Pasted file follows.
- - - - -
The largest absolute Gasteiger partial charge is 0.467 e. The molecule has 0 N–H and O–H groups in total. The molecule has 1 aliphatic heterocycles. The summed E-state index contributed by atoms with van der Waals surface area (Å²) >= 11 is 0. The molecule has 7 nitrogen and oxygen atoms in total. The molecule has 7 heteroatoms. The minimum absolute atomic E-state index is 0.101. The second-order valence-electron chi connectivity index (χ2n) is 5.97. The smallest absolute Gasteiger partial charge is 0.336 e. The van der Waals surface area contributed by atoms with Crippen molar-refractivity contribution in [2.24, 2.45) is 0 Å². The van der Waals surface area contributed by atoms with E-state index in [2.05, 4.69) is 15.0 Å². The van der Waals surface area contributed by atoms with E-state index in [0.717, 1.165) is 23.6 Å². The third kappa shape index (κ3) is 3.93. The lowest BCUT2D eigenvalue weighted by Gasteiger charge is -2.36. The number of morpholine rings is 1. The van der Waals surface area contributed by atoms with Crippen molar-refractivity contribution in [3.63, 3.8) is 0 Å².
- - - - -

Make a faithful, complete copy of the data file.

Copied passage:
The largest absolute Gasteiger partial charge is 0.467 e. The molecule has 0 N–H and O–H groups in total. The molecule has 1 aliphatic heterocycles. The summed E-state index contributed by atoms with van der Waals surface area (Å²) >= 11 is 0. The molecule has 7 nitrogen and oxygen atoms in total. The molecule has 7 heteroatoms. The minimum absolute atomic E-state index is 0.101. The second-order valence-electron chi connectivity index (χ2n) is 5.97. The smallest absolute Gasteiger partial charge is 0.336 e. The van der Waals surface area contributed by atoms with Crippen molar-refractivity contribution in [2.24, 2.45) is 0 Å². The van der Waals surface area contributed by atoms with E-state index in [2.05, 4.69) is 15.0 Å². The van der Waals surface area contributed by atoms with E-state index in [0.717, 1.165) is 23.6 Å². The third kappa shape index (κ3) is 3.93. The lowest BCUT2D eigenvalue weighted by Gasteiger charge is -2.36. The number of morpholine rings is 1. The van der Waals surface area contributed by atoms with Crippen molar-refractivity contribution in [3.63, 3.8) is 0 Å².